I just finished A Paradise Built in Hell: The Extraordinary Communities That Arise in Disaster by Rebecca Solnit. I ended up with two copies and thought it looked like a book [personal profile] wild_irises would like, then I felt like reading it myself.

Her thesis is that after disasters, ordinary people quickly find ways to help each other and come together in new communities of hope and optimism, despite loss. Authorities and elites are certain that there will be riots and chaos and come in to rule with a heavy hand - for instance, after the 1906 San Francisco earthquake, communal kitchens were quickly set up and neighbors helped each other fight fires, while the authorities drove off amateur fire fighting attempts and caused more damage, and the police declared martial law and issued shoot to kill orders for anyone in the damaged area (including rescuers.) It's an interesting idea and she's done a lot of research to back it up.

This is one of those books that should have been a long New Yorker article. She describes various kinds of disasters and the grassroots efforts versus the government reactions with many examples. I skimmed the last half because it became too repetitive. However, it was edifying for me because I was unaware of the scope of the atrocities in the wake of Katrina.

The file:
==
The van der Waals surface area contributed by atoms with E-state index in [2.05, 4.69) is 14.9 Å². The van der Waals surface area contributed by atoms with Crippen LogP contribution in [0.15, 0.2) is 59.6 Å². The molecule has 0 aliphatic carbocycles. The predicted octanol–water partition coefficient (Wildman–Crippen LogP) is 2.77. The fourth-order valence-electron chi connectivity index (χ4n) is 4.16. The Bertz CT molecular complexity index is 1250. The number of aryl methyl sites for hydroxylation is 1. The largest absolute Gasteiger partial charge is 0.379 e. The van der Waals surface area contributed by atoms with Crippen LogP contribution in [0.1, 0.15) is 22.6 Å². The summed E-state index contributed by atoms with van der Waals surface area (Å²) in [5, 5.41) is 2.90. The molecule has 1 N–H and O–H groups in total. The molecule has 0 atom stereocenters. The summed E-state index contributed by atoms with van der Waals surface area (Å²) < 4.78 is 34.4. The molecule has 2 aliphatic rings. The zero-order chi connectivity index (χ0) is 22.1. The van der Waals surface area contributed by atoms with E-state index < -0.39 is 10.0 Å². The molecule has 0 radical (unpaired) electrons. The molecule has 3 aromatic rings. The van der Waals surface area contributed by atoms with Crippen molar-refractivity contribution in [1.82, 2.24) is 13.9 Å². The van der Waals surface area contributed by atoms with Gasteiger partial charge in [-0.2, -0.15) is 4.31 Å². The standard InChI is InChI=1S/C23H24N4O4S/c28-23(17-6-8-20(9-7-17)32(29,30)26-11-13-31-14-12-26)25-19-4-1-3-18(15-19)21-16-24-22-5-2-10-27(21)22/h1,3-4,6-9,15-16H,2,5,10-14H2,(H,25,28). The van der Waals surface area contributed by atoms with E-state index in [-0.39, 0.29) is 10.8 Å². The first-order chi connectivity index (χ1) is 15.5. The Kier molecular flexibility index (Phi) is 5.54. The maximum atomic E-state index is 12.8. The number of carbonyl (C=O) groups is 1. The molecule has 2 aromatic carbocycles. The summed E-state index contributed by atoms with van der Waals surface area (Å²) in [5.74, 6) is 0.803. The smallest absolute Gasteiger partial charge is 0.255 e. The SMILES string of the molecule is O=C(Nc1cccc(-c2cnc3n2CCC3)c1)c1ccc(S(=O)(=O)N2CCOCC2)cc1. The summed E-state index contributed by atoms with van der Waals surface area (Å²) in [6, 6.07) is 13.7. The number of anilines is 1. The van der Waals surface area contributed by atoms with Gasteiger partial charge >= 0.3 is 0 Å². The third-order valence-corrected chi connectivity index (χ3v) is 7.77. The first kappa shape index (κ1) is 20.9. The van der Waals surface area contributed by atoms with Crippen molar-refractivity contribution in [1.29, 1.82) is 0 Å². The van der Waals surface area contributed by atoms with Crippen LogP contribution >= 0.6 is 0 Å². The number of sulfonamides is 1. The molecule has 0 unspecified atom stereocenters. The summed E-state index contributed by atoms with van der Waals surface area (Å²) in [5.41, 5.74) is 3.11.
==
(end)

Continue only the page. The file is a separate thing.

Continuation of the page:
This morning I started Man on the Flying Trapeze: The Life and Times of W. C. Fields, Simon Louvish. It has mixed reviews (people complaining because it has too much script dialog) so we'll see.

It was a big decision because tomorrow we're going to Hawaii for 10 days and I need books for the plane and beach. I'm also taking The monuments men : Allied heros, Nazi thieves, and the greatest treasure hunt in history by Robert M. Edsel and Broken Harbor by Tana French and two more I forget.

Date: 2015-01-15 05:43 pm (UTC)
badgerbag: (Default)
From: [personal profile] badgerbag
Agreed on the Solnit book. It was great, *and* I wished that it were more densely fleshed out. It is well worth reading!

May 2016

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